May 2013

An Investment in Training

Earlier this year I attended a meeting at the HAMMER training facility in Richland, Wash., to observe a trainer enhancement class conducted by CPWR and review updates to the ironworker training program with its staff and instructors.

HAMMER (HAzardous Materials Management and Emergency Response) began in 1986 as a community-based initiative to improve training for hazardous materials workers, emergency responders and fire fighters. Tri-City Development Council Executive Vice President Sam Volpentest adopted their dream of a world-class training facility and made it happen by convincing Congress and the Department of Energy that hands-on training was needed to protect the safety and lives of workers and emergency responders.

Upon completion of construction in September 1997, HAMMER was officially dedicated as the Volpentest HAMMER Training and Education Center in honor of Sam’s tenacity, skills and selfless commitment.

HAMMER is the cornerstone for the safety and health of Hanford’s workers. Involving students in dynamic training simulations and mock-ups brings workers face to face with potential job hazards. Merging computer and web-based scenarios with hands-on training gives workers a chance to make life-critical decisions, experience consequences, and learn from mistakes in a safe environment before facing possible hazards in the workplace. This blended learning approach increases productivity and ensures that critical information is retained through hard hitting, hands-on activities; custom simulations, drills and mock-ups; interactive computer and web-based scenarios; and professional classroom instruction.

Involving workers is critical to safety and is showcased in the Worker-Training-Worker program. Worker trainers not only deliver training, they return to the workplace as credible subject-matter experts who provide ongoing peer mentoring.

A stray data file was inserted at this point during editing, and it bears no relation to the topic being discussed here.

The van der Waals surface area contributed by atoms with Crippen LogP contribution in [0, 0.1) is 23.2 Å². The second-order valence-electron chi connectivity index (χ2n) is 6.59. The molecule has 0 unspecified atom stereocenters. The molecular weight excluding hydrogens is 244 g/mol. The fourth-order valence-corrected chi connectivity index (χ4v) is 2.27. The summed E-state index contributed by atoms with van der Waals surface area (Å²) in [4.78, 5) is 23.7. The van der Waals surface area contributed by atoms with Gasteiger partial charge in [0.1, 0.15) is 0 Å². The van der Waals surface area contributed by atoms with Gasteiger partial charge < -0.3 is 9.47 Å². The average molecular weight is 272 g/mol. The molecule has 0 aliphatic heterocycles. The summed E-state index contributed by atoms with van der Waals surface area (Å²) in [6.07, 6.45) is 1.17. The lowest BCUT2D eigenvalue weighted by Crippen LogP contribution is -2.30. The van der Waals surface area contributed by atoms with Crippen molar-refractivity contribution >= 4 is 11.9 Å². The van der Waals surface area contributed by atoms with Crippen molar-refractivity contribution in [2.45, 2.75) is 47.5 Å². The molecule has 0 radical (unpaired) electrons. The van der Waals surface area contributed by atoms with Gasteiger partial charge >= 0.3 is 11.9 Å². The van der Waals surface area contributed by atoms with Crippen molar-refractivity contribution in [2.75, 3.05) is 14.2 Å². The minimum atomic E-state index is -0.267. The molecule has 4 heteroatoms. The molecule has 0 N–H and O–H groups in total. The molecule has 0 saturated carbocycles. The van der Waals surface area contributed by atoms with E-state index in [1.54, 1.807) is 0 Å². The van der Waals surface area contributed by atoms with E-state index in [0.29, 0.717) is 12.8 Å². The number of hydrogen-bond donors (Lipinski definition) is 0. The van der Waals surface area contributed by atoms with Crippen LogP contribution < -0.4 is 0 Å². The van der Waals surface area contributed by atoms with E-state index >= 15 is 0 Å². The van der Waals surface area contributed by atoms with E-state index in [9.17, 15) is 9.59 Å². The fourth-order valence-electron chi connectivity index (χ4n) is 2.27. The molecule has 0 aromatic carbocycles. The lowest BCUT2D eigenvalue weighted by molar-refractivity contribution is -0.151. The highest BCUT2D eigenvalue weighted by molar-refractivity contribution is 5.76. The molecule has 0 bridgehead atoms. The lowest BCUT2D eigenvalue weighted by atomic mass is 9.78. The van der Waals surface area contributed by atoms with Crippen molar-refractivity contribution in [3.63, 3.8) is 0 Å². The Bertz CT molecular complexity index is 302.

Recognized for its dedication to worker safety, HAMMER is the only training facility in the nation to have earned a Star of Excellence in the Voluntary Protection Program. This designation acknowledges organizations that pass a rigorous performance review and maintain low injury rates.

Training is an investment. Returning people home safely each day is a compelling return on this investment.
Typical Hanford training at HAMMER includes radiation protection; respiratory protection; lockout/tagout; hazardous waste; hoisting and rigging; fall protection; beryllium; asbestos; deactivation and decommissioning mock-ups; emergency preparedness; and transportation.

Currently there are three Iron Worker trainers; Devon Daniel, Bryce Young and Steve Johnson, members of Local 14 (Spokane, Wash.), who conduct the HAZWOPER Training at the HAMMER Training Facility. In 2012, the Iron Workers conducted 23 courses providing training for the more than 500 workers. During the month of February, the three IW trainers, along with the training development staff at the HAMMER Training Facility, will be developing a new Iron Worker 8-Hour HAZWOPER Refresher Curriculum. This update will keep the ironworkers on this project up to date on any new hazard avoidance techniques and P.P.E. requirements.